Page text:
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Everlasting brake blocks!!

carlstonecarlstone Posts: 602
edited June 2007 in Workshop
My old MTB that I have commuterised has never had new brake blocks. It is running Shimano Deore XT cantilevers from around 1990. It was very rarely used up until 2 years ago when it was put into commuter service and has probably covered around 2000 miles since.

The amazing thing is that I am still on the original brake blocks. I use the front much more than the back, but the back blocks seem to be more worn[?] The brakes are plenty good enough for road riding but do get a bit worse in the wet.

Is this lack of brake wear normal? I've seen threads on hear about road bike blocks wearing out in one ride! Would fitting new blocks give me even better braking?

Any comments would be appreciated [:D]

My bikes:
http://www.filehigh.com/viewimg.php?f=29099&i=291574
http://www.filehigh.com/viewimg.php?f=29099&i=317809

Posts

  • JWSurreyJWSurrey Posts: 1,173
    That's pretty good going - Are you still on your original set of rims?!
    If the compound is very hard, what usually happens is that the rim wear is increased. Either that, or your stopping distance is increased.

    I swapped my Tektro blocks on the road bike with Campag. rims over to Swissstop blocks. The extra stopping power wet/dry is very noticable, as is the decrease in rim wear. However, I would add that I've toasted the blocks in about 500 miles - Mostly over the last gritty/wet weekend when the Audaxer came back looking like a well used MTB!

    I'd say stick with it, if there's nothing wrong. You may find that on a road bike with less powerful dual-pivots (compared to V-brakes/cantis) that a softer block would provide a more noticable difference worth spending money on.
  • pbiggspbiggs Posts: 9,232
    <i>"If you brake, you don't win"</i>

    - Mario Cipollini
    <i>~Pete</i>
  • carlstonecarlstone Posts: 602
    <blockquote id="quote"><font size="1" face="Verdana, Arial, Helvetica" id="quote">quote:<hr height="1" noshade id="quote">"If you brake, you don't win"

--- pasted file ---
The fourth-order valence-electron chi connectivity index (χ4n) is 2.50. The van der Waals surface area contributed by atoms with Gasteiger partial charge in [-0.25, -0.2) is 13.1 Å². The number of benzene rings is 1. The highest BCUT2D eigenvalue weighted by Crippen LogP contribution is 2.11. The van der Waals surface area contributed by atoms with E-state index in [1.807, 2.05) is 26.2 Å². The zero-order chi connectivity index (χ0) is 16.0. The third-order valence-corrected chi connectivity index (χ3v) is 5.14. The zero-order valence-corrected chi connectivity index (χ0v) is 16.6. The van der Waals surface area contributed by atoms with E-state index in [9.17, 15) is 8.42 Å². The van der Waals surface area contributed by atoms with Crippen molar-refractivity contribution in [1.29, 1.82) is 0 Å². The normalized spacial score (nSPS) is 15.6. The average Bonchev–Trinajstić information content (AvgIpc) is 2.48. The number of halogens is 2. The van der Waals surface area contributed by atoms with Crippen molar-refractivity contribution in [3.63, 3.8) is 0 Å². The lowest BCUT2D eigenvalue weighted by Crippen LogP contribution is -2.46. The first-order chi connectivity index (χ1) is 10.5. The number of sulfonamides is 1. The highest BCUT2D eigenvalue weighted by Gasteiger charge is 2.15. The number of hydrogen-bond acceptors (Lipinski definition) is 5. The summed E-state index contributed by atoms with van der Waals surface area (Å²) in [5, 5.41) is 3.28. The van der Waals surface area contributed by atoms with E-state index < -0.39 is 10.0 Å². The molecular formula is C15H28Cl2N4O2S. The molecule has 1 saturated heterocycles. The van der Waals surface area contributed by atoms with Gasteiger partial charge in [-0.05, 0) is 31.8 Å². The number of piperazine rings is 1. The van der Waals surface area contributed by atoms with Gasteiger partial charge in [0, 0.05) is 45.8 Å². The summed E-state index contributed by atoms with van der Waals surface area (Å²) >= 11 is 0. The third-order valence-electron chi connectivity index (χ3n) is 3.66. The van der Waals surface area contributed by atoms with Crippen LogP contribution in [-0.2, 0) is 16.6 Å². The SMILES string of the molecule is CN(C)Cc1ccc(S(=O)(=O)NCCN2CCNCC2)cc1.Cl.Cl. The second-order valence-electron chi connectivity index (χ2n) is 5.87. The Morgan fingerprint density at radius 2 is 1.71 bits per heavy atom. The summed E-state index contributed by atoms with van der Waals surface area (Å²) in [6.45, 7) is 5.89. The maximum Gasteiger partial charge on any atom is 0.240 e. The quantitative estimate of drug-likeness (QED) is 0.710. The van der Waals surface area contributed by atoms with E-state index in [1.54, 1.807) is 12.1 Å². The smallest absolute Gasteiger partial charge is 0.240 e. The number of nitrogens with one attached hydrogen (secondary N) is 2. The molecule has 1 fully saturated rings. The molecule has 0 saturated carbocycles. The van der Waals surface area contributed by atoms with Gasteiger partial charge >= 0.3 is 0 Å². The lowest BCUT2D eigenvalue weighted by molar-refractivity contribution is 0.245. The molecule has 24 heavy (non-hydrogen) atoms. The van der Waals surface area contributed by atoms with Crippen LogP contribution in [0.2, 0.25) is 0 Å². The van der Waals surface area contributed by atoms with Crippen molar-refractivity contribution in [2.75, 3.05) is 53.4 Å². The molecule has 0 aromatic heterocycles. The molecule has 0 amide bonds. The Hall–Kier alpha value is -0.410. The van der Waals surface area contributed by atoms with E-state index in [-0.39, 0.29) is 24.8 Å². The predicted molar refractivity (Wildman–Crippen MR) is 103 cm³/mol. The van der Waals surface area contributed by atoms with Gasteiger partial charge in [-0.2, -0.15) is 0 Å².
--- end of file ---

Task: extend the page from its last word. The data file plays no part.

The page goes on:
- Mario Cipollini<hr height="1" noshade id="quote"></blockquote id="quote"></font id="quote">

    [:D]

    I must admit that I brake as little as possible, I always think it is wasting the effort I've put in. Tend to try to read traffic and pre-empt when I need to coast, slow steadily.

    My bikes:
    http://www.filehigh.com/viewimg.php?f=29099&i=291574
    http://www.filehigh.com/viewimg.php?f=29099&i=317809
  • NigeyyNigeyy Posts: 140
    Well, horses for courses..... the first thing I do if I have Shimano brake pads is..... throw 'em out. Personally, I find them terrible -a consistency akin to rubberized concrete (which is probably why they last so long). I find them very "digital" (i.e. they either brake or they don't) with no feel to them, and further act like sandpaper to a rim -take a look at what's embedded in those pads!

    Of course, if they work for you and you're happy with them, keep them. All my brake pads are Koolstop salmons -to me they give considerably better feel and better performance in the wet compared to the stock Shimanos. If anyone asks me what is the best and cheapest upgrade they can do to a bike, I usually reply "get some Koolstop salmons".

    But to answer your question: yes, I believe you'd get better braking with Koolstop pads. However, your rims might be considerably chewed up by now that would negate much benefit.



    Fight Cystic Fibrosis: do something. http://www.cycleforhaylee.org http://www.cff.org
    Fight Cystic Fibrosis: do something. http://www.cycleforhaylee.org http://www.cff.org
  • Mosschops2Mosschops2 Posts: 1,774
    Fair enough if you don't brake much, but if the brake pads aren't wearing, keep an eye out for your rims wearing instead!!

    In my case I bought a low end Dawes, so naturally, with perfectly normal use, all four break pads were shagged within about 600 miles....

    <font size="1">Haszn lat ut n hideg v¡zben mossa ki, ‚s t”r”lje sz razra. Ne hagyja k”zvetlen napf‚nynek kit‚ve.</font id="size1">
    baby elephants? Any baby elephants here?? Helloo-ooo
  • Them old blocks lasted forever. they've glazed over and the braking surface ain't that good anymore.
    modern pads will be a lot more grippy, but will wear faster. AS suggested Kool-stops work well.

    You can make the old blocks grip a little more and slow you down quicker. Just take some sandpaper to them and score up the surface a bit.

    Mleh Mleh Mleh
  • carlstonecarlstone Posts: 602
    Cheers for all the advice. I was worried about the rims, so I'll do what has been suggested and get some new modern pads. Do they do kool-stops for these old cantilever brakes?

    My bikes:
    http://www.filehigh.com/viewimg.php?f=29099&i=291574
    http://www.filehigh.com/viewimg.php?f=29099&i=317809
  • NigeyyNigeyy Posts: 140
    Yes, they definitely do -though I don't know if there are some in the UK. Another recommendation from me are Deltacycle Aztec pads (I fitted them to my brother's bike) but again, he may be the one of the few bikes in the UK with them on as far as I know...... They did make for very nice brakes though.

    I'd assume you could get Koolstop salmon canti pads in the UK somewhere?



    Fight Cystic Fibrosis: do something. http://www.cycleforhaylee.org http://www.cff.org
    Fight Cystic Fibrosis: do something. http://www.cycleforhaylee.org http://www.cff.org
  • pbiggs...i'm a biggs too[:D] sorry not many of us around!

    dangerous jules.
    dangerous jules.
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